I understand that the government wants to loosen burden on our health care system, but this is just putting another burden on pharmacies. We are already burned out from covid vaccinations, testing, paxlovid prescribing and minor ailments on top of regular workloads.. patients don’t understand that they have to wait whenever they come to the pharmacy for their covid shots or minor ailments assessment. They simply saw advertising online from big chain and walked in pharmacy expecting pharmacists can help them in 5 mins. Also, it is really hard to give flu shot for young children. I can’t spend half an hour to calm them down! I’m not trained to give shots to infants and I don’t feel comfortable at all. That is why there’s family physicians and nurse practitioners who are fully trained.

    YOU ARE A : Pharmacist
    ON BEHALF OF : Myself
  • pharmacist - POSTED June 21, 2023

    not interested, i am already taking on minor ailments prescribing, ongoing covid vaccinations, flu shots, paxlovid prescribing in addition on top of regular job.

    YOU ARE A : Pharmacist
    ON BEHALF OF : Myself
    Organization name : rexall
  • pharmacist - POSTED June 21, 2023

    This should have been done many years ago. As healthcare practitioners we have to take more of a role in diagnostic and implementation.

    YOU ARE A : Pharmacist
    ON BEHALF OF : Myself
  • pharmacist - POSTED June 21, 2023

    My concerns are specific to the prescribing of Tamiflu. A diagnosis of influenza would be necessary for appropriate Tamiflu prescribing and we as yet don’t have a mechanism to do that. Assessment for influenza (scope) would need to come along with this, along with a full prior discussion as to whether that scope (and utilization of the drug) is helpful or safely appropriate.

    YOU ARE A : Pharmacist
    ON BEHALF OF : Myself
    Phone Number (optional) : 5193585823
    Organization name : (member of the SPAG)
  • pharmacist - POSTED June 21, 2023

    PAY US FOR ALL THE EXTRAS YOU KEEP ADDING ON TO OUR WORKLOAD.

    YOU ARE A : Pharmacist
    ON BEHALF OF : Myself
  • pharmacist - POSTED June 21, 2023

    These proposals leave me with more questions than answers. 1. Paxlovid prescribing – if patients no longer have access to RATs, then how are we to know if a patient’s COVID positive? 2. Administering Schedule 3 vaccines – what’s the point of this if pharmacists don’t have the authority to prescribe said vaccines? And finally: 3. Why are we still pushing for baby steps regarding expanding pharmacists’ scope of practice when there’s still have HUGE hole in patient access to healthcare? The focus should be on reducing walk-in clinic visits e.g. letting us do strep tests and prescribe antibiotics for strep. Otherwise, you have what we have now – pharmacists able to see patients on a walk-in basis but patients having no idea when they can see pharmacists and them still going to walk-in clinics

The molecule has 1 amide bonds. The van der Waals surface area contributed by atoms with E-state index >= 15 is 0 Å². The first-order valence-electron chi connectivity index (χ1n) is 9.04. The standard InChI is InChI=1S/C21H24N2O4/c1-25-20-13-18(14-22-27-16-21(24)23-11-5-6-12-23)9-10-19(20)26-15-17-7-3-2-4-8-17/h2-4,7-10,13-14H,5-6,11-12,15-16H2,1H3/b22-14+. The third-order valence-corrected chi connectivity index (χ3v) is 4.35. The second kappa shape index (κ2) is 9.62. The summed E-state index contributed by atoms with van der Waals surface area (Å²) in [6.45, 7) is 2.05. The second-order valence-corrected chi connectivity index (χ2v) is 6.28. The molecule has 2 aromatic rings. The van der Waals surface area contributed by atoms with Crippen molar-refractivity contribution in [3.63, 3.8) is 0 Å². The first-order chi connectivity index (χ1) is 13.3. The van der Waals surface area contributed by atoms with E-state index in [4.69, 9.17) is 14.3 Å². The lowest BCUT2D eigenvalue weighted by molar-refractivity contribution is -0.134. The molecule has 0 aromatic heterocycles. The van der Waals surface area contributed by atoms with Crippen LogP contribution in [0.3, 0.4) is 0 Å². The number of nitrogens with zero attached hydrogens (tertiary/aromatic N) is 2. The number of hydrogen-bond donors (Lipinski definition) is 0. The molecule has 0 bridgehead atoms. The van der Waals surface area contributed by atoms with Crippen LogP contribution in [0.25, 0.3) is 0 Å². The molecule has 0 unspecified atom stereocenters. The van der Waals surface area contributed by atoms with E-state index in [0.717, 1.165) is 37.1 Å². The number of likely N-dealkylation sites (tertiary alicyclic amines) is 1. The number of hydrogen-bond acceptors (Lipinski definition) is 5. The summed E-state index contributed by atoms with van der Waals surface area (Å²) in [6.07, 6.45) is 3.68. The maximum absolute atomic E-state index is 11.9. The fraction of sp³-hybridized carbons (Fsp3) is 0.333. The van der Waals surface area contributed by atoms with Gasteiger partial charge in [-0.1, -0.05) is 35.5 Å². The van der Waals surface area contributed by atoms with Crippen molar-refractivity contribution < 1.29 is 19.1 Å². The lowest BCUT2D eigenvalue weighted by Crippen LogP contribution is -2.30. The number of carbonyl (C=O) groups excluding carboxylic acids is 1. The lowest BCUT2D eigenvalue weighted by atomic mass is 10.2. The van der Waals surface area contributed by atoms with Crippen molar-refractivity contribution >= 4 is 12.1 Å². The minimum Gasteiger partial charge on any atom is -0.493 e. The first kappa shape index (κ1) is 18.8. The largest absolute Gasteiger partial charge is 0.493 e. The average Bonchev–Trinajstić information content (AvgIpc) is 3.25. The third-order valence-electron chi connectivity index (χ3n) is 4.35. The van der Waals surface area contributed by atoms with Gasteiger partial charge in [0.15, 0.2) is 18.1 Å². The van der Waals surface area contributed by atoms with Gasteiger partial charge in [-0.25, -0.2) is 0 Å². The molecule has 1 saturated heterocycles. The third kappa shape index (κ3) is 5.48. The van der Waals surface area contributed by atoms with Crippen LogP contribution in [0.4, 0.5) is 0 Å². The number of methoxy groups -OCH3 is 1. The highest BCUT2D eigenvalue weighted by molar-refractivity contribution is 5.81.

YOU ARE A : Pharmacist
    ON BEHALF OF : Myself
  • member of the public - POSTED June 21, 2023

    I have to wait 2 days to get my prescriptions now and you want my pharmacist to do more. I’ll be waiting a week to get anything at the rate things are going.

    YOU ARE A : Member of the Public
    ON BEHALF OF : Myself
  • pharmacist - POSTED June 21, 2023

    In the interest of the public, I have to highlight the significant stress and workload that has been placed on the front line community pharmacists with the ever expanding scope of practice. On one hand, I’m proud to be able to contribute to the health system and use my skills and knowledge, on the other hand, I don’t believe the increasing workload is sustainable to front line staff. Can workload mitigation be included in the regulations be included to protect the public.

    YOU ARE A : Pharmacist
    ON BEHALF OF : Myself
  • pharmacist - POSTED June 19, 2023

    I think that pushing for all vaccines to be administered at community pharmacies makes sense (instead of only asking for RSV). I don’t know what the previous discussions have included but it seems that we are headed in this direction anyways. The main downside of expanding our scope, from what I can see, is the potential to overwork the staff at the pharmacy but from a health system standpoint it would be quite a bit more efficient. This is assuming a provincial vaccination platform (like COVAXON) can be implemented to ensure all necessary healthcare agents can enter and retrieve the immunization data.

    YOU ARE A : Pharmacist
    ON BEHALF OF : Myself
    Phone Number (optional) : 6137468102
    Organization name : Vanier Pharmacy
  • pharmacist - POSTED June 19, 2023

    Given the hard times that our community has been through over the past 2-3 years and given the vital role that most if not all community pharmacies played in administering COVID vaccines , either separate or mixed with flu vaccine . I believe we should have a full scope to administer whatever on the immunization schedule for the public instead of having only one or 2 kinds of vaccines approved every couple of years. Pharmacists and pharmacy professionals in Ontario can do it.

    YOU ARE A : Pharmacist